STOCKHOLM – A senior Swedish prosecutor reopened a rape investigation against WikiLeaks founder Julian Assange on Wednesday, the latest twist to a puzzling case in which prosecutors of different ranks have overruled each other.

Assange has denied the allegations and suggested they are part of a smear campaign by opponents of WikiLeaks – an online whistle-blower that has angered Washington by publishing thousands of leaked documents about U.S. military activities in Iraq and Afghanistan.

The case was dismissed last week by Eva Finne, chief prosecutor in Stockholm, who overruled a lower-ranked prosecutor and said there was no reason to suspect that Assange, an Australian citizen, had raped a Swedish woman who had reported him to police.

The woman’s lawyer appealed the decision. Director of Public Prosecution Marianne Ny decided to reopen the case Wednesday, saying new information had come in on Tuesday.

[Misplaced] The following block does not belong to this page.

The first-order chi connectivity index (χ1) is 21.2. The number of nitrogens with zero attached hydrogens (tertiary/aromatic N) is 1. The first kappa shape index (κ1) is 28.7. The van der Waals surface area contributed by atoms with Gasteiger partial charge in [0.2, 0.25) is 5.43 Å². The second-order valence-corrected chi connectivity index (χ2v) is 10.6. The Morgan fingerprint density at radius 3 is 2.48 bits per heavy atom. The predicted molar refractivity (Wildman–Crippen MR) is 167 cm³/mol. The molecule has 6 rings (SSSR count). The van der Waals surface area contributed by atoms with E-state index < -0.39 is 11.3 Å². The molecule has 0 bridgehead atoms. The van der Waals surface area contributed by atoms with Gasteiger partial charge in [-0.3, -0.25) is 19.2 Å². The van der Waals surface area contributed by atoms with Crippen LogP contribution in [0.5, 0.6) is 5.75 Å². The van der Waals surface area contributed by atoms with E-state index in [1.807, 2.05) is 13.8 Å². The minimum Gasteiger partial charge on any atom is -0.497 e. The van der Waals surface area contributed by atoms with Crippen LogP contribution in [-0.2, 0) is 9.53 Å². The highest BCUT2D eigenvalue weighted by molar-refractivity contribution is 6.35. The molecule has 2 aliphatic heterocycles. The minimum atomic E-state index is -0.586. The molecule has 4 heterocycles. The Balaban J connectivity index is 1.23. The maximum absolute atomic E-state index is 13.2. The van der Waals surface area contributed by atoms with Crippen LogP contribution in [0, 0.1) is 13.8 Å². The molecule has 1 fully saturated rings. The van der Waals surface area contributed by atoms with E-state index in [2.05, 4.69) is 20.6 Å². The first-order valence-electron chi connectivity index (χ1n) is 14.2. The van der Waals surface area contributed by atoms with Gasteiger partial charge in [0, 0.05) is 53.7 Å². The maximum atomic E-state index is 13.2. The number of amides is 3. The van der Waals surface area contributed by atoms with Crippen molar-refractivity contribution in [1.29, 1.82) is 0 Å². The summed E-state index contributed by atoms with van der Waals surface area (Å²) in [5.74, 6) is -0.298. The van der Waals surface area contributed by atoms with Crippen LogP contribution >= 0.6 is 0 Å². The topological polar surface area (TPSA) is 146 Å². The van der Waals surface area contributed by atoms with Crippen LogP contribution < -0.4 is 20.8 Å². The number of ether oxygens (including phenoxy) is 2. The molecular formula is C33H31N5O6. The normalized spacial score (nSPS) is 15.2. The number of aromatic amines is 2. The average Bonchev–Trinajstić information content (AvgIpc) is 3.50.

“We went through all the case material again, including what came in, and that’s when I made my decision,” to reopen the case, Ny told The Associated Press by phone.

She declined to say what new information she had received or whether Assange, who was questioned by investigators on Monday, would be arrested.

An arrest warrant issued Aug. 20 was withdrawn within 24 hours amid the back-and-forth between prosecutors.

Ny said “it’s not entirely uncommon” that such reversals take place in Sweden, in particular regarding allegations of sex crimes.

Ny also decided that another complaint against Assange should be investigated on suspicion of “sexual coercion and sexual molestation.” That overruled a previous decision to only investigate the case as “molestation,” which is not a sex offense under Swedish law.

Investigators have not released details about either case.